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On 6 October 2020, Josh Frydenberg announced his second Federal Budget as Treasurer. It was a world away from his first, just over 18 months ago, where he had claimed that Australia was “back in the black”.
Unfortunately Josh’s vision of 2020 was not 20/20 and this budget is billed as an ‘Economic Recovery Plan for Australia’, focused on creating jobs and rebuilding the economy.
The main headline measures are bringing forward tax cuts already announced in the 2018 and 2019 Federal Budgets, but there are also some interesting announcements around superannuation.
The main announcements affecting tax, superannuation and older Australians are outlined below.
Stage 2 of the Personal Income Tax Plan will be brought forward to this financial year, providing 11 million Australians with an immediate tax cut. There is also a further additional benefit whereby the LMITO (low and middle income tax offset) will be provided for another year and the LITO (low income tax offset) was increased from $445 to $700.
The government estimate that more than 7 million Australians should receive tax relief of $2,000 or more for this financial year (compared with 2017-18). Treasury has provided the following table that provides examples of tax relief for different income levels, comparing 2017-18 (before the Personal Income Tax Plan took effect) with the 2020-21 financial year.
|Taxable income||2017-18 tax liability||2020-21 tax liability||$ change in tax||% change in tax|
Source: Treasury. Note these are only based on basic tax scales, LITO, LMITO and the Medicare levy. Actual outcomes for individuals may differ.
There will be a sigh of relief that there are no changes to superannuation rules this year.
The Your Future, Your Super package is aimed to improve the superannuation system through four new measures. Treasury estimates that these reforms will save members $17.9 billion over the next ten years.
Having your superannuation follow you
Your super account will be ‘stapled’ to you so that a new one is not started each time you start a new job. The aim is preventing the creation of unintended multiple superannuation accounts when employees change jobs.
Making it easier to choose a better fund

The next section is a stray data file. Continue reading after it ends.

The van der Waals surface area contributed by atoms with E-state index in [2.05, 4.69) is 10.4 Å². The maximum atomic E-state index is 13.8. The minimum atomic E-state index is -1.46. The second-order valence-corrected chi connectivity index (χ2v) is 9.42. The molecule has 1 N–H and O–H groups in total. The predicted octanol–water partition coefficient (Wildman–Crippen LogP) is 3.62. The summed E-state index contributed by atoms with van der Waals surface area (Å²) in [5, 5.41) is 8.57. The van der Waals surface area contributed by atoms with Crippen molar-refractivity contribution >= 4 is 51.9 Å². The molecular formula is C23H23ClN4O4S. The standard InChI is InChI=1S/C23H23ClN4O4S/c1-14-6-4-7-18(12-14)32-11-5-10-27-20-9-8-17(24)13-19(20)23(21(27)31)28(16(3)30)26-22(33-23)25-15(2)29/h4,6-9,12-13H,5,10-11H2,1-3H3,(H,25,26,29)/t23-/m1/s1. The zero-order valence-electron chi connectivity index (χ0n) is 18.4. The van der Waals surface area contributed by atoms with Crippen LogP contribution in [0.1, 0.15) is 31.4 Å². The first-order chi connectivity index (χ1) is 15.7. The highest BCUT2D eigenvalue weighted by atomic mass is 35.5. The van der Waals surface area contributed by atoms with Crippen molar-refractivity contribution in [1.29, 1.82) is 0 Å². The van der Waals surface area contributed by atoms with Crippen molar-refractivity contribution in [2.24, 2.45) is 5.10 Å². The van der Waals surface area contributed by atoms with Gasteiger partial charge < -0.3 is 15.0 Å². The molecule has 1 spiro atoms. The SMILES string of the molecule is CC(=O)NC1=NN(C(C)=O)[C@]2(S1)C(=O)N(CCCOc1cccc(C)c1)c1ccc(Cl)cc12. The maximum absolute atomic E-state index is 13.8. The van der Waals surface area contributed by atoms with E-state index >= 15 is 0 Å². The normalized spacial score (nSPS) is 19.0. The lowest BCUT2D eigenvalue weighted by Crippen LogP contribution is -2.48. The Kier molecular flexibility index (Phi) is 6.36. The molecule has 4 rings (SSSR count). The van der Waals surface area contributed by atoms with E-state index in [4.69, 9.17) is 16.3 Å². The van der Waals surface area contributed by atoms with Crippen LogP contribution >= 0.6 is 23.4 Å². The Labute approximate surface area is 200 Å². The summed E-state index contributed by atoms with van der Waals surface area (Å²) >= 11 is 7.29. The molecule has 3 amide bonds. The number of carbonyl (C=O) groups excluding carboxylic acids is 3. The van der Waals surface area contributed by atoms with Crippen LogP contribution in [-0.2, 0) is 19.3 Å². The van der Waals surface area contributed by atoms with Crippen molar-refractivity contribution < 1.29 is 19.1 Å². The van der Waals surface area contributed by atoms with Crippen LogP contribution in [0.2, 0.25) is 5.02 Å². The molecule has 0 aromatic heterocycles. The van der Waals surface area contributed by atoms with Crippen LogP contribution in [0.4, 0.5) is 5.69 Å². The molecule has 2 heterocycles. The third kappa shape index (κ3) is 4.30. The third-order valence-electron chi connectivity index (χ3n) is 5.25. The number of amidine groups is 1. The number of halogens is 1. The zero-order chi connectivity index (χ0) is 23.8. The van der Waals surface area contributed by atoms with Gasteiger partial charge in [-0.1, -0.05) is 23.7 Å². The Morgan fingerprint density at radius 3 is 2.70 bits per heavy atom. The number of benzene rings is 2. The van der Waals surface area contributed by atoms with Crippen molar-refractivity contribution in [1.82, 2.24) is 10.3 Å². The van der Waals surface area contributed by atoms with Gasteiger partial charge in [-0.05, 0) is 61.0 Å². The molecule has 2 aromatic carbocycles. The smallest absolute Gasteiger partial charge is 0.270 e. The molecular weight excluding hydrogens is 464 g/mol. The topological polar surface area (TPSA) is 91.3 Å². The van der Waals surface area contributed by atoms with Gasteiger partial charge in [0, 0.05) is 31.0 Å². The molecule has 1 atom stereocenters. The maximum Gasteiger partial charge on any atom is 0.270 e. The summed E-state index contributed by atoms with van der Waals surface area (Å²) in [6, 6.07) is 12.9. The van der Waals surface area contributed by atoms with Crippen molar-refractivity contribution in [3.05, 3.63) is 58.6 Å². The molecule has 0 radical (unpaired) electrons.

Australians will have access to a new interactive online YourSuper comparison tool that will rank MySuper funds by fees and returns.
Holding funds to account for underperformance
The government will require super funds to meet an annual objective performance test. Those that fail will be required to inform members, and persistently underperforming products will be prevented from taking on new members.
Increasing transparency and accountability
Super trustees will be required to comply with a new duty to act in the best financial interests of members and demonstrate that there was a reasonable basis to support their actions being consistent with members’ best financial interests. The Government will also require superannuation funds to provide better information regarding how they manage and spend members’ money in advance of Annual Members’ Meetings.
Measures for older Australians
One-off payments for Age Pension
Two $250 payments will be paid – one in December 2020 and another in early 2021. The payments are available to people who receive the Age Pension, disability support pension, carer payment, family tax benefit, family tax benefit lump sum, double orphan pension, carer allowance, Commonwealth Seniors Health Card, pensioner concession card and veteran card.
Additional funds for aged care
This government pledged an additional $1.6 billion for an additional 23,000 home care packages across all package levels. This is on top of the additional $1.6 billion already announced in 2020. This will increase the number of home care packages to around 185,500 in 2021 (a three-fold increase from around 60,300 in 2013). This will cut the waiting lists for some, but it won’t help all of the 60,000 people that COTA reports are currently on waiting lists.
There will also be $11.3 million for training and support for aged care providers and carers of people experiencing behavioural and psychological symptoms of dementia.